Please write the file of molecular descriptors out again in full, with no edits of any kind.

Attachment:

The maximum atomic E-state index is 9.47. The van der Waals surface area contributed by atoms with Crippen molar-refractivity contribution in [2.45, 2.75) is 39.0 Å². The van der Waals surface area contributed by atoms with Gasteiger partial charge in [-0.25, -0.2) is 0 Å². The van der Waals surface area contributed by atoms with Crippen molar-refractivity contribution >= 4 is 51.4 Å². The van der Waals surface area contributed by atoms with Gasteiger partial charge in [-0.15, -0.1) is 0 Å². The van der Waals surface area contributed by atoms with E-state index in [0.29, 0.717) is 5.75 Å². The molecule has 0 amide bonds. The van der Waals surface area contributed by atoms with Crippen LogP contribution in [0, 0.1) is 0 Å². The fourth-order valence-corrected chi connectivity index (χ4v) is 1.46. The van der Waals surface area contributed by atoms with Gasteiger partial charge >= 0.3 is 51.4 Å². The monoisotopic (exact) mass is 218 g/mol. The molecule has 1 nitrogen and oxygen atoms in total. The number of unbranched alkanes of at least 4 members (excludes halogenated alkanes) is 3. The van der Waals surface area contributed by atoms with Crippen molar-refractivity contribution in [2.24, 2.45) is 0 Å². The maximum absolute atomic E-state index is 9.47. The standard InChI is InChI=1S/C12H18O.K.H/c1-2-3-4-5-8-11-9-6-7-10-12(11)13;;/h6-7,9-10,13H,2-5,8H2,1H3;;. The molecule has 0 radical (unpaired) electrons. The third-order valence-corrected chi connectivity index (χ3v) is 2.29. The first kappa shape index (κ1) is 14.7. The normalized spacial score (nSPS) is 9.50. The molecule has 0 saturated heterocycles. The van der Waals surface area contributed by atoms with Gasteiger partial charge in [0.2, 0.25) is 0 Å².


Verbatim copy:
The maximum atomic E-state index is 9.47. The van der Waals surface area contributed by atoms with Crippen molar-refractivity contribution in [2.45, 2.75) is 39.0 Å². The van der Waals surface area contributed by atoms with Gasteiger partial charge in [-0.25, -0.2) is 0 Å². The van der Waals surface area contributed by atoms with Crippen molar-refractivity contribution >= 4 is 51.4 Å². The van der Waals surface area contributed by atoms with Gasteiger partial charge in [-0.15, -0.1) is 0 Å². The van der Waals surface area contributed by atoms with E-state index in [0.29, 0.717) is 5.75 Å². The molecule has 0 amide bonds. The van der Waals surface area contributed by atoms with Crippen LogP contribution in [0, 0.1) is 0 Å². The fourth-order valence-corrected chi connectivity index (χ4v) is 1.46. The van der Waals surface area contributed by atoms with Gasteiger partial charge >= 0.3 is 51.4 Å². The monoisotopic (exact) mass is 218 g/mol. The molecule has 1 nitrogen and oxygen atoms in total. The number of unbranched alkanes of at least 4 members (excludes halogenated alkanes) is 3. The van der Waals surface area contributed by atoms with Crippen molar-refractivity contribution in [2.24, 2.45) is 0 Å². The maximum absolute atomic E-state index is 9.47. The standard InChI is InChI=1S/C12H18O.K.H/c1-2-3-4-5-8-11-9-6-7-10-12(11)13;;/h6-7,9-10,13H,2-5,8H2,1H3;;. The molecule has 0 radical (unpaired) electrons. The third-order valence-corrected chi connectivity index (χ3v) is 2.29. The first kappa shape index (κ1) is 14.7. The normalized spacial score (nSPS) is 9.50. The molecule has 0 saturated heterocycles. The van der Waals surface area contributed by atoms with Gasteiger partial charge in [0.2, 0.25) is 0 Å².